Monopoly Review

It's no secret around my house that the Nintendo Switch has become the go-to system at game time. I've always dreamed of a portable system with the power of a home console, and one that can be used as a home console is just a bonus. I'm not the only one who's gone Switch-crazy; they are still flying off shelves and developers are falling over themselves to get games on the eShop as quickly as possible. This has led to a tidal wave of games of varying quality, with ports, indies, and AAA titles sharing the spotlight and huge sales numbers. For every Super Mario Odyssey, it seems, there is a Vroom in the Night Sky, and the recent release of the classic board game Monopoly falls about in the middle; it's no timeless classic (as the board game itself is), but it's no train wreck, either.

Before we get to anything else, there is something you need to know about Ubisoft's Switch version of Monopoly. I often use Midnight Club Racing DUB Edition on the PSP as my go-to example for obscenely long load times, but Monopoly on Switch has easily stolen the crown and become my new reference. Loading the game can take up to 20 minutes by some accounts, though I timed it and it clocked in at nearly 12. Twelve minutes. Thankfully, the load times are a lot shorter if you power up the game from a full power-off of the Switch, rather than from sleep mode. The loads are still noticeably long, which makes me feel like pulling the actual board game out of the closet and setting it up might take less time than waiting for the Switch version to load. If Monopoly still looks like a possible purchase after that info has been shared, you are in for a pretty decent electronic version of the classic game. Just be prepared to do a little waiting.

Monopoly screenshot 2

Monopoly on Switch is essentially identical to the board game itself, so I won't go into how you play; Monopoly is a game literally everyone knows how to play. Instead, let's talk over what having an electronic version, rather than a physical version, has as advantages. First off, you can choose between a few classic boards, which are exactly what you'd expect - static, though faithful versions of the classic board game. The living boards are far more interesting, featuring all kinds of animations in 3D and lots of stuff going on. Unfortunately, there are only three of these living boards - City, Amusement Park, and Haunted - and they are all basically the same thing with different visuals. And once the novelty wears off, the little animations don't inspire going back to these boards over and over; after just a few games you probably won't care about the theme or classic vs. living boards. Monopoly is Monopoly, after all.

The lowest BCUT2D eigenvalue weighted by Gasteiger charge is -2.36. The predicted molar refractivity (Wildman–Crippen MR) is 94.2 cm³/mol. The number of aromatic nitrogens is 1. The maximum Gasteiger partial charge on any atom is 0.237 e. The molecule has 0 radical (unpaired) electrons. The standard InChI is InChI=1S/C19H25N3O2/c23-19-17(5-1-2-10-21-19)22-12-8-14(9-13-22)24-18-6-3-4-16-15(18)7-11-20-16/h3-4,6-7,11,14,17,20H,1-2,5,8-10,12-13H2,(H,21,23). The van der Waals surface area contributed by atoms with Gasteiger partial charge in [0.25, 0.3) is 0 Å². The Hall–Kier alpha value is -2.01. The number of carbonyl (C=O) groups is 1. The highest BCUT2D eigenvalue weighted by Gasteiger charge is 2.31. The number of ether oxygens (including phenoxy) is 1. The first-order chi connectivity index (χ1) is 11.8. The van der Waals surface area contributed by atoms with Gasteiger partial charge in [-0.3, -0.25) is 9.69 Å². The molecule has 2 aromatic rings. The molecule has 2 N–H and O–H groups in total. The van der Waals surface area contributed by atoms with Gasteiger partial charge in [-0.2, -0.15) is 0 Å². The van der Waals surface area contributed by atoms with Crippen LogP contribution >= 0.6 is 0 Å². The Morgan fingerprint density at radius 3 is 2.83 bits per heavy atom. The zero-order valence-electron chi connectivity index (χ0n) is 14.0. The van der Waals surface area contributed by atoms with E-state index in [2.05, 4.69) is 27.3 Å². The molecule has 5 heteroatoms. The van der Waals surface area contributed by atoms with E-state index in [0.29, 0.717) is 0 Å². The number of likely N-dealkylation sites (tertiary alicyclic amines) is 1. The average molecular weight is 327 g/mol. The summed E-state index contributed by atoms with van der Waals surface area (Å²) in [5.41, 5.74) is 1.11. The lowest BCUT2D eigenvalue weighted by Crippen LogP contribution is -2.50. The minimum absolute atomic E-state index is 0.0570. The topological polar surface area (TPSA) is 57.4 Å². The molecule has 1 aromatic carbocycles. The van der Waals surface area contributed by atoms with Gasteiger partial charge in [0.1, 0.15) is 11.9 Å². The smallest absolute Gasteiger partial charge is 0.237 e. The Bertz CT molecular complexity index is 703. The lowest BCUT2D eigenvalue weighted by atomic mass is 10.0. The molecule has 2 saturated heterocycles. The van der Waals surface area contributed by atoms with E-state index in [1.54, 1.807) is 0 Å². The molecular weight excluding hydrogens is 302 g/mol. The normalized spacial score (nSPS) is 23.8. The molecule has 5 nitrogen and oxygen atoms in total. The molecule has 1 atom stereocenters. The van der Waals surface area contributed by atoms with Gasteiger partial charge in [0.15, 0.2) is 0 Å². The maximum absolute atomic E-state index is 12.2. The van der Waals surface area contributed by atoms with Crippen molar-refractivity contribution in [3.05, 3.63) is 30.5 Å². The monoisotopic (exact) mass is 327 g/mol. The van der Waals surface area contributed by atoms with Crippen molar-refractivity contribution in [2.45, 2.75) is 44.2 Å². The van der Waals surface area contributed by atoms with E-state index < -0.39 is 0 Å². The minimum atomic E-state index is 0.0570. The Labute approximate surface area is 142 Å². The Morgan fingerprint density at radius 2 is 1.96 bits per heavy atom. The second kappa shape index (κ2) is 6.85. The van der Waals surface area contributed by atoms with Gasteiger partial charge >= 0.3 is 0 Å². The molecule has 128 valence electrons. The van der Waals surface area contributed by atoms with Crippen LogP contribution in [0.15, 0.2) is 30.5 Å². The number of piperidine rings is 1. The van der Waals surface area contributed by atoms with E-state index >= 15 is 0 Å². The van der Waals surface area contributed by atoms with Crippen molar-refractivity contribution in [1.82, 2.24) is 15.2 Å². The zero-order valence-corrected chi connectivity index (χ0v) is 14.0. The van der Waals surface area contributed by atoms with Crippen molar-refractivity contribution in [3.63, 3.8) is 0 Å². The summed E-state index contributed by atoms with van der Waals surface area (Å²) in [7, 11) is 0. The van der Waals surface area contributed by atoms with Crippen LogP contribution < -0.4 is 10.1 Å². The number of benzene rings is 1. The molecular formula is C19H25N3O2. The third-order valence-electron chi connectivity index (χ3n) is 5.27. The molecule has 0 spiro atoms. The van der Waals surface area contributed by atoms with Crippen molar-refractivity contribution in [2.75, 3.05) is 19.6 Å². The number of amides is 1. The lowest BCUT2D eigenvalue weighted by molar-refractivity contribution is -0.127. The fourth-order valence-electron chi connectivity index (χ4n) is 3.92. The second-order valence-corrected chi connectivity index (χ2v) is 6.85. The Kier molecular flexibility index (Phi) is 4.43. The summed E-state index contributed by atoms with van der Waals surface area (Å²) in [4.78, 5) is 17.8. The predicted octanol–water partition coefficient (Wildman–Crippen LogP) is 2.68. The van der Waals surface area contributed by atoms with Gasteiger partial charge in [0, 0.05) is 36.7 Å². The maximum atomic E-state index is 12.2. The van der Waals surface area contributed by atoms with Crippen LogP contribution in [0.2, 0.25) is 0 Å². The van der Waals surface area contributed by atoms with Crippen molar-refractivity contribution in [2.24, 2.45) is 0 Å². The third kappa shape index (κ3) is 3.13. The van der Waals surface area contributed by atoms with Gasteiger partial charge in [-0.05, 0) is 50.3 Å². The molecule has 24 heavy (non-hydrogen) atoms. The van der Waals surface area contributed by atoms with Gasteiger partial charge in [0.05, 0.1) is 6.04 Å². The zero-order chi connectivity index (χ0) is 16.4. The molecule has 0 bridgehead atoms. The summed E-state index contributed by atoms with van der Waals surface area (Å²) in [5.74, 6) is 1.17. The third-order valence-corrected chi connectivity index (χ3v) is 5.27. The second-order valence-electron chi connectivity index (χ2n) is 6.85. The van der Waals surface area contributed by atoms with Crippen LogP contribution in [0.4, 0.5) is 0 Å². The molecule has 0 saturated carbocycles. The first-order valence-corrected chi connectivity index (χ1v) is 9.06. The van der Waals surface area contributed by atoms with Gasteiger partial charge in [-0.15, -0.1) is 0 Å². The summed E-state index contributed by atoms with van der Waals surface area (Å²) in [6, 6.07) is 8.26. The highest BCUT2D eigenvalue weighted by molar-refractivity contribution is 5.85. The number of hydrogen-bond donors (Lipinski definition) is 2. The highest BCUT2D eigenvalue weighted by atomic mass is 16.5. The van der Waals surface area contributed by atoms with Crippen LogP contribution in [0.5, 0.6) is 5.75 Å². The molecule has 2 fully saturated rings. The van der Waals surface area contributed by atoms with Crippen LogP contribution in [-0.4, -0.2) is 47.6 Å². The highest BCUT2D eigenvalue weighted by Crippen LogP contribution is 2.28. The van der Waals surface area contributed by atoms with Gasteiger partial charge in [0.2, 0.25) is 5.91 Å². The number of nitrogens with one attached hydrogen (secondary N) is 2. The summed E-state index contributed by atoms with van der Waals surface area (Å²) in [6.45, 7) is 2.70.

Like Puyo Puyo Tetris, Monopoly adds in little modifiers and an achievement/challenge system to keep things interesting. You can play the speed dice mode, which makes the game go a little faster, or you can choose special rules or tasks to complete, such as be the first to go to jail or build a rail yard. There aren't a ton of these to work on, and they feel a little arbitrary seeing as Monopoly is based on random rolls of the dice. With that in mind, obtaining the goals feels more luck-based than anything, and quickly lose their appeal.

Monopoly screenshot 4

Of course, multiplayer is what Monopoly is all about, and the Switch version offers both online and offline multiplayer for up to six people. The online is hit-or-miss; it runs well enough but it can be tough to find others online. And since Monopoly is such a long game, it was rare that I found an online opponent who was willing to see things through to the end. Local multiplayer is much more fun, and the game is very liberal when it comes to getting more folks in on the fun. AI bots are available to fill in the holes of the six players, and really only a single Joy-Con, passed from player to player, is necessary to keep the game going. So whether you have a single Joy-Con or six, multiplayer is functional and easy to enjoy.

With the load times, the "cool but only once or twice" modifiers and living boards that are all pretty much the same, it is probably a better idea, and a cheaper one, to just buy the physical board game, rather than invest in the electronic Switch version. Every know addition to the Switch's growing library is cool with me, but Monopoly is one you can probably take a pass on.

Final Rating: 40% - Just buy the actual board game.


Note: A review code for this game was provided by the publisher.

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